Anyone who has been engaging in real estate investing for any amount of time has surely tried to sell an investment property at one time or another.
It’s called marketing. Over my thirty-year real estate career, I certainly did my share. And though my attempts didn’t always produce a successful outcome, the experience taught me a few things about marketing rental income property I would like to pass along.
Most are common sense, but mentioned as a reminder because there are realtors and sellers out there who need to hear it. The remaining tips are more subjective, but included to help you consider what might be a more effective marketing approach than you’re using.
Foremost, never make your marketing packages too vague. When you omit important financial data, it makes it very difficult for a buyer to adequately determine whether or not it presents a good investment opportunity. And this will typically lead to a further exchange of data with a buyer or agent that, at the very least, will be time-consuming, and at the worst, could cause a buyer to lose interest in the deal altogether.
Secondly, resist the temptation to skew the property’s financial data to appear overly optimistic. Perhaps rents can get raised, for instance, and you want to reveal that. But if you over-inflate what you deem could be future rents, you risk losing your credibility with the buyer, or may end up wasting your time in a deal that never has a chance anyway, once it’s subjected to the buyer’s due diligence. Keep your estimated assumptions realistic.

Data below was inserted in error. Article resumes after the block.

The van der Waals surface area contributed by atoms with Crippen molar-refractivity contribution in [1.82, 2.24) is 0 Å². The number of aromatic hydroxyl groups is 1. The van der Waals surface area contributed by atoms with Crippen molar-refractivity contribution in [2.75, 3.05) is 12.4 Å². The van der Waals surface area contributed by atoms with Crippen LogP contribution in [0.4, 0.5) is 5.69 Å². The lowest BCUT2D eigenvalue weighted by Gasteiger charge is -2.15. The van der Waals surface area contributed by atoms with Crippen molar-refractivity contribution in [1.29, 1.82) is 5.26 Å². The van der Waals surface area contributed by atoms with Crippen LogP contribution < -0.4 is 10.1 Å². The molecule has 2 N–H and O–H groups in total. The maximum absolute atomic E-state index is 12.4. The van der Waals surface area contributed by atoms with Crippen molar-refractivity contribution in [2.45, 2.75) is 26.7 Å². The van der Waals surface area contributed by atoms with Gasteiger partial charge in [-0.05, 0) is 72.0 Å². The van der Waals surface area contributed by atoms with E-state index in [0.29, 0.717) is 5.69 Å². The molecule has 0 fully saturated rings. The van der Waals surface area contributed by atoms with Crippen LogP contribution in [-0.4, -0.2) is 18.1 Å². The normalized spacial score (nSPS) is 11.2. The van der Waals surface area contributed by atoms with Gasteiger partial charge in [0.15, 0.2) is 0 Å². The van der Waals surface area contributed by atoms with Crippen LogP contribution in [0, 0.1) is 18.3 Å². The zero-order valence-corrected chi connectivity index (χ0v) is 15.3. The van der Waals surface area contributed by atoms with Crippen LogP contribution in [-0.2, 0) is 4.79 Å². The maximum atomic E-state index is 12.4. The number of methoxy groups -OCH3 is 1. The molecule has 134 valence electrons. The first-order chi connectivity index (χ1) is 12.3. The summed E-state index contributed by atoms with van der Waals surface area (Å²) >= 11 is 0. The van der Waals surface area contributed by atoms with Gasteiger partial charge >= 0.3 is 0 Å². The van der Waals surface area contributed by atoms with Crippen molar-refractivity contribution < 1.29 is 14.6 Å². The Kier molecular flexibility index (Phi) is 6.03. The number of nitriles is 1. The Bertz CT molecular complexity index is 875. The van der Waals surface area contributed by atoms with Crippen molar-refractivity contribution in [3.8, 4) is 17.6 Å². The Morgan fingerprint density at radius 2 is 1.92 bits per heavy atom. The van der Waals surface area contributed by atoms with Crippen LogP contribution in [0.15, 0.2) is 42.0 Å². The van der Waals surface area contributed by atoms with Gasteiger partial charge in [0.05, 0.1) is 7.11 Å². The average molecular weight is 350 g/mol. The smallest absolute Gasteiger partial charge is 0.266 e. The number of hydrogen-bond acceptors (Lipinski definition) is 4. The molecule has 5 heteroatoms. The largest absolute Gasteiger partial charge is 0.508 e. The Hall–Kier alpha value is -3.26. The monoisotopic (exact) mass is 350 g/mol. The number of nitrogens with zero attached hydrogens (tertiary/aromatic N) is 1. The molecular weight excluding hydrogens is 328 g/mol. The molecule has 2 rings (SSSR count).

Thirdly, and this is a bit more subjective, don’t present marketing packages that contain everything but the proverbial kitchen sink-at least not in your initial presentation. In my opinion, distributing more than a three-page property report at your local investment club meeting or in response to a telephone inquiry, is overkill. Remember, you’re just trying to generate a response from credible investors with a valid interest; a more comprehensive set of reports can always get presented during subsequent exchanges.
Okay, now let me show you the essentials that worked for me. For simplicity, I’ve organized them by category: the numbers, and the reports.
Aside from sale price (which is a given), you’ll want to provide an itemized break down for the property’s annual cash flow, and computations for at least two rates of return.
- Cash Flow
Cash flow is crucial because it’s essentially what the real estate investor is purchasing in the rental property. So compute it for at least the first year of ownership by focusing on the following three financial elements:
- Gross Rental Income
- Operating Expenses
- Debt Service
Rates of Return
The rates of return (at least the two listed below) are important for the investor to determine whether or not his or her yields get met as well as providing a good way to compare the property’s financial performance and value to other similar-type rental properties in the market area.
- Cap Rate
Here are two reports I commonly used for initial inquiries. Both clearly show the rental property’s cash flow, and each include the cap rate and cash-on-cash rates of return. So they are informative, easy to read and understand, and straight to the point. Consider them as examples.
- Marketing flyer
This announces the listing to the community-at-large (i.e., investment meetings, call-ins, and inquiries from colleagues). (Sample available on my site).
This enables you to show your own investor-customers a likely scenario during the first year of ownership. (Sample available on my site).
In a Nutshell
An effective way to market rental income property is to consider the process in two stages: the initial presentation, and the subsequent follow-up. Keep the initial presentation concise; even one report with enough data to reveal the property’s description, estimated cash flow, and investor’s rate of return should be adequate to garner interest from credible buyers when they exist. And reserve all the other reports (e.g., acquisition funds, proforma income statement, rent roll) to the subsequent follow-up exchanges.